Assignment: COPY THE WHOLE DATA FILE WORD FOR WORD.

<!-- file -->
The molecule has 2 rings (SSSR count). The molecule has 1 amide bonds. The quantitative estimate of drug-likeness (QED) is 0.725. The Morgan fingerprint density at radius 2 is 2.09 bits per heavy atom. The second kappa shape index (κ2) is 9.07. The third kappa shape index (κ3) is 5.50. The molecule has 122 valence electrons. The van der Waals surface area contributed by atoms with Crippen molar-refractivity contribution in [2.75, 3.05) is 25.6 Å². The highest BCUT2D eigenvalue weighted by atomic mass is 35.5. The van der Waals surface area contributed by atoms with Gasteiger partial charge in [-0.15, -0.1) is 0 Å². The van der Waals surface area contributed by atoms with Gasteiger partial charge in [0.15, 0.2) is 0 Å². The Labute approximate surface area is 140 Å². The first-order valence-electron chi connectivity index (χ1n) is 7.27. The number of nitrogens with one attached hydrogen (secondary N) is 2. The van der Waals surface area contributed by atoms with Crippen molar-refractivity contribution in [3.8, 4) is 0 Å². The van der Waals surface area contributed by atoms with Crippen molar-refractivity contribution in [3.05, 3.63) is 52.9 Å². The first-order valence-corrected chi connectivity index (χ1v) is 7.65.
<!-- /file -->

The molecule has 2 rings (SSSR count). The molecule has 1 amide bonds. The quantitative estimate of drug-likeness (QED) is 0.725. The Morgan fingerprint density at radius 2 is 2.09 bits per heavy atom. The second kappa shape index (κ2) is 9.07. The third kappa shape index (κ3) is 5.50. The molecule has 122 valence electrons. The van der Waals surface area contributed by atoms with Crippen molar-refractivity contribution in [2.75, 3.05) is 25.6 Å². The highest BCUT2D eigenvalue weighted by atomic mass is 35.5. The van der Waals surface area contributed by atoms with Gasteiger partial charge in [-0.15, -0.1) is 0 Å². The van der Waals surface area contributed by atoms with Gasteiger partial charge in [0.15, 0.2) is 0 Å². The Labute approximate surface area is 140 Å². The first-order valence-electron chi connectivity index (χ1n) is 7.27. The number of nitrogens with one attached hydrogen (secondary N) is 2. The van der Waals surface area contributed by atoms with Crippen molar-refractivity contribution in [3.8, 4) is 0 Å². The van der Waals surface area contributed by atoms with Crippen molar-refractivity contribution in [3.05, 3.63) is 52.9 Å². The first-order valence-corrected chi connectivity index (χ1v) is 7.65.